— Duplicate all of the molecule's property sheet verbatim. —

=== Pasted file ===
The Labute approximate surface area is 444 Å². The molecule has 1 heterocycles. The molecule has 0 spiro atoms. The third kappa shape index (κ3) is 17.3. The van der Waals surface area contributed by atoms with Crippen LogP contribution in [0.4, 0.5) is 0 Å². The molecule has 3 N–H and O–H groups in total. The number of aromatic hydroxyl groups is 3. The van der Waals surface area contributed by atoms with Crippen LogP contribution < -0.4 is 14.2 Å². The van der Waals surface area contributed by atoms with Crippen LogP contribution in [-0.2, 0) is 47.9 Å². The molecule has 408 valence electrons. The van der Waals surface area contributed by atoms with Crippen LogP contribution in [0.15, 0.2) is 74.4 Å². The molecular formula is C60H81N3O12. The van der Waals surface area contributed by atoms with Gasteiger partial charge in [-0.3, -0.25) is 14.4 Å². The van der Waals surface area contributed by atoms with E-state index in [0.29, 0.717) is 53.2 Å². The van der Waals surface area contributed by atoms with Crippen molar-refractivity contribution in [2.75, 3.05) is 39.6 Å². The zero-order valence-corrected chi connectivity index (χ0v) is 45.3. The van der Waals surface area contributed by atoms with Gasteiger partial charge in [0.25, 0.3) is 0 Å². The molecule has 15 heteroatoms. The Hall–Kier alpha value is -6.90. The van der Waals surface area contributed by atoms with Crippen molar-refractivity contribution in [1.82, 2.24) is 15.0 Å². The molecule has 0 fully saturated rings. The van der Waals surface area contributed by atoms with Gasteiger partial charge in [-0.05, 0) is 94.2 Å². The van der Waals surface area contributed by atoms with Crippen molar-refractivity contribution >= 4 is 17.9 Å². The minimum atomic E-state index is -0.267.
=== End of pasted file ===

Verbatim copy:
The Labute approximate surface area is 444 Å². The molecule has 1 heterocycles. The molecule has 0 spiro atoms. The third kappa shape index (κ3) is 17.3. The van der Waals surface area contributed by atoms with Crippen LogP contribution in [0.4, 0.5) is 0 Å². The molecule has 3 N–H and O–H groups in total. The number of aromatic hydroxyl groups is 3. The van der Waals surface area contributed by atoms with Crippen LogP contribution < -0.4 is 14.2 Å². The van der Waals surface area contributed by atoms with Crippen LogP contribution in [-0.2, 0) is 47.9 Å². The molecule has 408 valence electrons. The van der Waals surface area contributed by atoms with Crippen LogP contribution in [0.15, 0.2) is 74.4 Å². The molecular formula is C60H81N3O12. The van der Waals surface area contributed by atoms with Gasteiger partial charge in [-0.3, -0.25) is 14.4 Å². The van der Waals surface area contributed by atoms with E-state index in [0.29, 0.717) is 53.2 Å². The van der Waals surface area contributed by atoms with Crippen molar-refractivity contribution in [2.75, 3.05) is 39.6 Å². The zero-order valence-corrected chi connectivity index (χ0v) is 45.3. The van der Waals surface area contributed by atoms with Gasteiger partial charge in [0.25, 0.3) is 0 Å². The molecule has 15 heteroatoms. The Hall–Kier alpha value is -6.90. The van der Waals surface area contributed by atoms with Crippen molar-refractivity contribution in [1.82, 2.24) is 15.0 Å². The molecule has 0 fully saturated rings. The van der Waals surface area contributed by atoms with Gasteiger partial charge in [-0.05, 0) is 94.2 Å². The van der Waals surface area contributed by atoms with Crippen molar-refractivity contribution >= 4 is 17.9 Å². The minimum atomic E-state index is -0.267.